Chemotherapy, Filgrastim and Peripheral Stem Cell Transplantation in Patients With Chronic Myelogenous Leukemia
RATIONALE: Drugs used in chemotherapy use different ways to stop cancer cells from dividing so they stop growing or die. Combining chemotherapy with peripheral stem cell transplantation may allow the doctor to give higher doses of chemotherapy drugs and kill more cancer cells. Colony-stimulating factors such as filgrastim may increase the number of immune cells found in bone marrow or peripheral blood and may help a person's immune system recover from the side effects of chemotherapy.
PURPOSE: Phase II trial to study the effectiveness of chemotherapy and filgrastim followed by peripheral stem cell transplantation in treating patients who have chronic myelogenous leukemia.
|Leukemia||Drug: busulfan Drug: cyclophosphamide Drug: filgrastim Drug: recombinant interferon alfa Procedure: in vitro-treated peripheral blood stem cell transplantation Procedure: peripheral blood stem cell transplantation Procedure: radiation therapy||Phase 2|
|Study Design:||Primary Purpose: Treatment|
|Official Title:||Autologous Transplantation for Chronic Myelogenous Leukemia Using Retrovirally Marked Peripheral Blood Progenitor Cells Obtained After In Vivo Cyclophosphamide/G-CSF Priming|
|Study Start Date:||August 2000|
|Primary Completion Date:||September 2004 (Final data collection date for primary outcome measure)|
- Assess clinical outcomes, survival, and morbidity of transplantation therapy in patients with chronic myelogenous leukemia when treated with high dose chemotherapy and filgrastim (G-CSF) followed by autologous retrovirally transduced peripheral blood stem cell (PBSC) transplantation.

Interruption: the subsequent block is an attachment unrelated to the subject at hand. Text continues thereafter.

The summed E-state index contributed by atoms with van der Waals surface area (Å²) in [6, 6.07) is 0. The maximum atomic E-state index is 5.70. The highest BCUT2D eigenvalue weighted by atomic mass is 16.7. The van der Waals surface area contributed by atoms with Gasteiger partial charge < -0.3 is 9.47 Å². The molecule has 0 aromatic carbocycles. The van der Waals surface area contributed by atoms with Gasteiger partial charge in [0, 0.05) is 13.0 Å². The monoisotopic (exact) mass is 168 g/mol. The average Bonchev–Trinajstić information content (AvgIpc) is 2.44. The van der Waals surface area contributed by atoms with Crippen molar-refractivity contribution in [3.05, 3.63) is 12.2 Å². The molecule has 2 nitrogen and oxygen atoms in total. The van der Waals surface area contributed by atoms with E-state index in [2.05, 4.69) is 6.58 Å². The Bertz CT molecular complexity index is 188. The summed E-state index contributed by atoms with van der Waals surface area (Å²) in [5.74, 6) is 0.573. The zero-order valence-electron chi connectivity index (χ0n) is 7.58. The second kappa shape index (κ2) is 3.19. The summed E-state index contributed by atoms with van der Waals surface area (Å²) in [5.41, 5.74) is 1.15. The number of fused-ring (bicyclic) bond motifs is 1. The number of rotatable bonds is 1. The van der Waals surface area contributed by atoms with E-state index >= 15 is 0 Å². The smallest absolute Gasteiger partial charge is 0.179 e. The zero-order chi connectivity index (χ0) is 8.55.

- Determine whether this priming treatment can increase the fraction of benign Philadelphia chromosome (Ph) negative hematopoietic progenitors in PBSC and reduce the incidence of persistent or recurrent leukemia after autologous transplantation with mobilized PBSC in these patients.
- Assess whether retroviral transduction of mobilized PBSC progenitors determines the contribution of malignant Ph positive progenitors contaminating the graft to relapse after transplantation in these patients.
- Determine whether this priming treatment can expand the benign progenitor population in the PBSC collections from these patients.
OUTLINE: In the priming phase, patients receive cyclophosphamide IV over 2 hours on day 1 and filgrastim (G-CSF) subcutaneously (SQ) daily beginning on day 4 and continuing until the completion of leukapheresis. Peripheral blood stem cells (PBSC) are harvested 4-7 times between days 10 and 21 beginning when blood counts recover (CD34+ cells are selected from 2 of these PBSC collections and transduced with the LN NEO virus prior to cryopreservation).
In the transplant phase, patients who have not received prior radiotherapy receive cyclophosphamide IV over 2 hours daily on days -7 and -6 and total body irradiation on days -4 through -1. Autologous PBSC and LN NEO transduced CD34+ cells are reinfused on day 0. Patients also receive G-CSF IV daily beginning on day 0 and continuing until blood counts recover.
Patients who have received prior radiotherapy receive oral busulfan every 6 hours on days -10 through -7 and cyclophosphamide IV daily on days -6 through -3. Autologous PBSC and LN NEO transduced CD34+ cells are reinfused on day 0. Patients also receive G-CSF IV daily beginning on day 0 and continuing until blood counts recover.
All patients then receive interferon alfa SQ daily until disease progression or unacceptable toxicity.
Patients are followed at 3 weeks; at 3, 6, 9, 12, 18, and 24 months; and then annually thereafter.
PROJECTED ACCRUAL: A total of 4-26 patients will be accrued for this study.
Please refer to this study by its ClinicalTrials.gov identifier: NCT00005986
|United States, Minnesota|
|University of Minnesota Cancer Center|
|Minneapolis, Minnesota, United States, 55455|
|Study Chair:||Catherine M. Verfaillie, MD||Masonic Cancer Center, University of Minnesota|